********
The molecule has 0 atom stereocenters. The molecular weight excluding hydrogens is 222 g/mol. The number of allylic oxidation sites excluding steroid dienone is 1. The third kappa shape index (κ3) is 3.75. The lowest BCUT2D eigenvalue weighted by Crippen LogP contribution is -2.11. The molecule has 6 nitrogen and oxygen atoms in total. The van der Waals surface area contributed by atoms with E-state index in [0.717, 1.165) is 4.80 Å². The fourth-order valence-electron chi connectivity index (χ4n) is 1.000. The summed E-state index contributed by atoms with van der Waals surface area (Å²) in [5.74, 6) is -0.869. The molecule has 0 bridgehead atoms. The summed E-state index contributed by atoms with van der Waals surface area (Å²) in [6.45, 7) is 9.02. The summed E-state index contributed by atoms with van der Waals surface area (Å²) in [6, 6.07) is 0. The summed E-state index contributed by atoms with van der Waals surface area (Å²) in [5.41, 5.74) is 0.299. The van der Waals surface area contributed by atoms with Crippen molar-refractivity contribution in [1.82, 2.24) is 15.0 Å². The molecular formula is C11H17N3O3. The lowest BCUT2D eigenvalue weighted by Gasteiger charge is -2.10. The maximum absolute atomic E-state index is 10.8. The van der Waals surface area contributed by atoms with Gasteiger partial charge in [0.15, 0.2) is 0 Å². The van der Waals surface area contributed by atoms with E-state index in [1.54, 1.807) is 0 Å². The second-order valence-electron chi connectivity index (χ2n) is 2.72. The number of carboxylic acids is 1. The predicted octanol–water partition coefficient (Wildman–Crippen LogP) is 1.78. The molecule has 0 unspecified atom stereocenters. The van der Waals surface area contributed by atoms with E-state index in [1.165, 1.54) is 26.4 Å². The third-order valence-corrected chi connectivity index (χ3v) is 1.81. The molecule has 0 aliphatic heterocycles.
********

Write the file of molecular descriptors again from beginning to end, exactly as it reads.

The molecule has 0 atom stereocenters. The molecular weight excluding hydrogens is 222 g/mol. The number of allylic oxidation sites excluding steroid dienone is 1. The third kappa shape index (κ3) is 3.75. The lowest BCUT2D eigenvalue weighted by Crippen LogP contribution is -2.11. The molecule has 6 nitrogen and oxygen atoms in total. The van der Waals surface area contributed by atoms with E-state index in [0.717, 1.165) is 4.80 Å². The fourth-order valence-electron chi connectivity index (χ4n) is 1.000. The summed E-state index contributed by atoms with van der Waals surface area (Å²) in [5.74, 6) is -0.869. The molecule has 0 bridgehead atoms. The summed E-state index contributed by atoms with van der Waals surface area (Å²) in [6.45, 7) is 9.02. The summed E-state index contributed by atoms with van der Waals surface area (Å²) in [6, 6.07) is 0. The summed E-state index contributed by atoms with van der Waals surface area (Å²) in [5.41, 5.74) is 0.299. The van der Waals surface area contributed by atoms with Crippen molar-refractivity contribution in [1.82, 2.24) is 15.0 Å². The molecular formula is C11H17N3O3. The lowest BCUT2D eigenvalue weighted by Gasteiger charge is -2.10. The maximum absolute atomic E-state index is 10.8. The van der Waals surface area contributed by atoms with Gasteiger partial charge in [0.15, 0.2) is 0 Å². The van der Waals surface area contributed by atoms with E-state index in [1.54, 1.807) is 0 Å². The second-order valence-electron chi connectivity index (χ2n) is 2.72. The number of carboxylic acids is 1. The predicted octanol–water partition coefficient (Wildman–Crippen LogP) is 1.78. The molecule has 0 unspecified atom stereocenters. The van der Waals surface area contributed by atoms with E-state index in [1.165, 1.54) is 26.4 Å². The third-order valence-corrected chi connectivity index (χ3v) is 1.81. The molecule has 0 aliphatic heterocycles.